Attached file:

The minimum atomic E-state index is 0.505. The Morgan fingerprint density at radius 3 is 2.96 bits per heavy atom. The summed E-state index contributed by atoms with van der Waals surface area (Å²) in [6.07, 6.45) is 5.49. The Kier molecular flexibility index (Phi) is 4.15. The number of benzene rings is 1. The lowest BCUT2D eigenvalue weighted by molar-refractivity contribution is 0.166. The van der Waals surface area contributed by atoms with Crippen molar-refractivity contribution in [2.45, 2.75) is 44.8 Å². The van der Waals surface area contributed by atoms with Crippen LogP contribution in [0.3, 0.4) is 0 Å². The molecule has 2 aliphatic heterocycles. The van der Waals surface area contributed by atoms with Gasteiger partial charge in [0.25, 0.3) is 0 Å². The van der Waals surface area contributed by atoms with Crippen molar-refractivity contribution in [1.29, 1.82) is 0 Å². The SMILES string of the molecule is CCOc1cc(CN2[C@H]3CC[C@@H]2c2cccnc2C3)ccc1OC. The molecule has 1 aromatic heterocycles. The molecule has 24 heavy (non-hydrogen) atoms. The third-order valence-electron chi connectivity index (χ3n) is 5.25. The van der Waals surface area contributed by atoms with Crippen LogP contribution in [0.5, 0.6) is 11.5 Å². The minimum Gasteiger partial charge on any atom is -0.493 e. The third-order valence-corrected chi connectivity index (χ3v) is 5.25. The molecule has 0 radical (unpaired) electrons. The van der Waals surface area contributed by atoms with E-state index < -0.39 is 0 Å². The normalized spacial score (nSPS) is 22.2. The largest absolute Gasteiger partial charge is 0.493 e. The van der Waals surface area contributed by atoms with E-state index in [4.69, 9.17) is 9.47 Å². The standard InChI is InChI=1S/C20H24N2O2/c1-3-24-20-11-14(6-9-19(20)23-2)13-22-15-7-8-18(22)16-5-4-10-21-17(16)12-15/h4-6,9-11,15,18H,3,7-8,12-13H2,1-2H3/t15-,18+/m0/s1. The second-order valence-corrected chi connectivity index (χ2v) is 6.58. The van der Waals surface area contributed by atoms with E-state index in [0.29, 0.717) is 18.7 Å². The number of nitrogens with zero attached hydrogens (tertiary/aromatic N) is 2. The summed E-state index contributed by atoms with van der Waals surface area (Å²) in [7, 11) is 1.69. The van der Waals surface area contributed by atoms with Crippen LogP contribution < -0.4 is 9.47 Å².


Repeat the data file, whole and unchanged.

The minimum atomic E-state index is 0.505. The Morgan fingerprint density at radius 3 is 2.96 bits per heavy atom. The summed E-state index contributed by atoms with van der Waals surface area (Å²) in [6.07, 6.45) is 5.49. The Kier molecular flexibility index (Phi) is 4.15. The number of benzene rings is 1. The lowest BCUT2D eigenvalue weighted by molar-refractivity contribution is 0.166. The van der Waals surface area contributed by atoms with Crippen molar-refractivity contribution in [2.45, 2.75) is 44.8 Å². The van der Waals surface area contributed by atoms with Crippen LogP contribution in [0.3, 0.4) is 0 Å². The molecule has 2 aliphatic heterocycles. The van der Waals surface area contributed by atoms with Gasteiger partial charge in [0.25, 0.3) is 0 Å². The van der Waals surface area contributed by atoms with Crippen molar-refractivity contribution in [1.29, 1.82) is 0 Å². The SMILES string of the molecule is CCOc1cc(CN2[C@H]3CC[C@@H]2c2cccnc2C3)ccc1OC. The molecule has 1 aromatic heterocycles. The molecule has 24 heavy (non-hydrogen) atoms. The third-order valence-electron chi connectivity index (χ3n) is 5.25. The van der Waals surface area contributed by atoms with Crippen LogP contribution in [0.5, 0.6) is 11.5 Å². The minimum Gasteiger partial charge on any atom is -0.493 e. The third-order valence-corrected chi connectivity index (χ3v) is 5.25. The molecule has 0 radical (unpaired) electrons. The van der Waals surface area contributed by atoms with E-state index < -0.39 is 0 Å². The normalized spacial score (nSPS) is 22.2. The largest absolute Gasteiger partial charge is 0.493 e. The van der Waals surface area contributed by atoms with E-state index in [4.69, 9.17) is 9.47 Å². The standard InChI is InChI=1S/C20H24N2O2/c1-3-24-20-11-14(6-9-19(20)23-2)13-22-15-7-8-18(22)16-5-4-10-21-17(16)12-15/h4-6,9-11,15,18H,3,7-8,12-13H2,1-2H3/t15-,18+/m0/s1. The second-order valence-corrected chi connectivity index (χ2v) is 6.58. The van der Waals surface area contributed by atoms with E-state index in [0.29, 0.717) is 18.7 Å². The number of nitrogens with zero attached hydrogens (tertiary/aromatic N) is 2. The summed E-state index contributed by atoms with van der Waals surface area (Å²) in [7, 11) is 1.69. The van der Waals surface area contributed by atoms with Crippen LogP contribution < -0.4 is 9.47 Å².